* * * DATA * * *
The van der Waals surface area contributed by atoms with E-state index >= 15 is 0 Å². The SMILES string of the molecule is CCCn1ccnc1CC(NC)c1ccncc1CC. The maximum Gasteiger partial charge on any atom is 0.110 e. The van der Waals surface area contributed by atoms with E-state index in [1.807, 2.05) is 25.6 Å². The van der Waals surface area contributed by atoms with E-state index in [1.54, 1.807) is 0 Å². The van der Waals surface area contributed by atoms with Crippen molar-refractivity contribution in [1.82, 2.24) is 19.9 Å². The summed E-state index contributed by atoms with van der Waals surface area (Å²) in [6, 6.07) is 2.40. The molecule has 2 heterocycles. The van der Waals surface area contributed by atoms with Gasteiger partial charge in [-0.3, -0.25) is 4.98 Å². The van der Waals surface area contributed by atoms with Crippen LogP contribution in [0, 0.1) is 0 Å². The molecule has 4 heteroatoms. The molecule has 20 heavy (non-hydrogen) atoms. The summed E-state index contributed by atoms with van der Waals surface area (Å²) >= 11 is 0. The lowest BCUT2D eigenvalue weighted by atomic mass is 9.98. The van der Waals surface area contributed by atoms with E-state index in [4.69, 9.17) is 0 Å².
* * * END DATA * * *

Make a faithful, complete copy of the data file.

The van der Waals surface area contributed by atoms with E-state index >= 15 is 0 Å². The SMILES string of the molecule is CCCn1ccnc1CC(NC)c1ccncc1CC. The maximum Gasteiger partial charge on any atom is 0.110 e. The van der Waals surface area contributed by atoms with E-state index in [1.807, 2.05) is 25.6 Å². The van der Waals surface area contributed by atoms with E-state index in [1.54, 1.807) is 0 Å². The van der Waals surface area contributed by atoms with Crippen molar-refractivity contribution in [1.82, 2.24) is 19.9 Å². The summed E-state index contributed by atoms with van der Waals surface area (Å²) in [6, 6.07) is 2.40. The molecule has 2 heterocycles. The van der Waals surface area contributed by atoms with Gasteiger partial charge in [-0.3, -0.25) is 4.98 Å². The van der Waals surface area contributed by atoms with Crippen LogP contribution in [0, 0.1) is 0 Å². The molecule has 4 heteroatoms. The molecule has 20 heavy (non-hydrogen) atoms. The summed E-state index contributed by atoms with van der Waals surface area (Å²) >= 11 is 0. The lowest BCUT2D eigenvalue weighted by atomic mass is 9.98. The van der Waals surface area contributed by atoms with E-state index in [4.69, 9.17) is 0 Å².